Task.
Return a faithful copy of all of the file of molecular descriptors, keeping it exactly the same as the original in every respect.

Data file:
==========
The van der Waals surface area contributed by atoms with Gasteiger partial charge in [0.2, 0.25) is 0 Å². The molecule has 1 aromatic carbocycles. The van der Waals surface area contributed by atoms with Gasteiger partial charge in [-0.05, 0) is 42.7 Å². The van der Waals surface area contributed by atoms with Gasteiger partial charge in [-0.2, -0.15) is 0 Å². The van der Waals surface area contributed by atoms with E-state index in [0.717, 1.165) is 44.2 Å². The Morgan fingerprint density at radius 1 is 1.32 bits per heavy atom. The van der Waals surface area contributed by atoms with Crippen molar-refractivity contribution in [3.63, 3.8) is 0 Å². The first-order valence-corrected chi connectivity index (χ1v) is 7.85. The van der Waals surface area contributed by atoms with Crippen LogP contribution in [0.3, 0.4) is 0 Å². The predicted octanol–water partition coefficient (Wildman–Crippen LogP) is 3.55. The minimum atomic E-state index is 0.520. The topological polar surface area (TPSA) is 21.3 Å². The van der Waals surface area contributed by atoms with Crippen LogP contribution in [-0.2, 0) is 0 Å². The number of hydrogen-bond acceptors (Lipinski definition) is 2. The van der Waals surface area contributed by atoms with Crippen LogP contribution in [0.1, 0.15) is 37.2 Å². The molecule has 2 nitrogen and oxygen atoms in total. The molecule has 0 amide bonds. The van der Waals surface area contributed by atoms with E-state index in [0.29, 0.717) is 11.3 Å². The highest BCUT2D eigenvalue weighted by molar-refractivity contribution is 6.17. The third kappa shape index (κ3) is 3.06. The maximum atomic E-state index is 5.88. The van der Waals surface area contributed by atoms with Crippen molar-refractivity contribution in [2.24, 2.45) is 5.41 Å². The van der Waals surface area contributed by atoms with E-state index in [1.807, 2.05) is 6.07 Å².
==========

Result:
The van der Waals surface area contributed by atoms with Gasteiger partial charge in [0.2, 0.25) is 0 Å². The molecule has 1 aromatic carbocycles. The van der Waals surface area contributed by atoms with Gasteiger partial charge in [-0.05, 0) is 42.7 Å². The van der Waals surface area contributed by atoms with Gasteiger partial charge in [-0.2, -0.15) is 0 Å². The van der Waals surface area contributed by atoms with E-state index in [0.717, 1.165) is 44.2 Å². The Morgan fingerprint density at radius 1 is 1.32 bits per heavy atom. The van der Waals surface area contributed by atoms with Crippen molar-refractivity contribution in [3.63, 3.8) is 0 Å². The first-order valence-corrected chi connectivity index (χ1v) is 7.85. The van der Waals surface area contributed by atoms with Crippen LogP contribution in [0.3, 0.4) is 0 Å². The predicted octanol–water partition coefficient (Wildman–Crippen LogP) is 3.55. The minimum atomic E-state index is 0.520. The topological polar surface area (TPSA) is 21.3 Å². The van der Waals surface area contributed by atoms with Crippen LogP contribution in [-0.2, 0) is 0 Å². The number of hydrogen-bond acceptors (Lipinski definition) is 2. The van der Waals surface area contributed by atoms with Crippen LogP contribution in [0.1, 0.15) is 37.2 Å². The molecule has 2 nitrogen and oxygen atoms in total. The molecule has 0 amide bonds. The van der Waals surface area contributed by atoms with E-state index in [0.29, 0.717) is 11.3 Å². The highest BCUT2D eigenvalue weighted by molar-refractivity contribution is 6.17. The third kappa shape index (κ3) is 3.06. The maximum atomic E-state index is 5.88. The van der Waals surface area contributed by atoms with Crippen molar-refractivity contribution in [2.24, 2.45) is 5.41 Å². The van der Waals surface area contributed by atoms with E-state index in [1.807, 2.05) is 6.07 Å².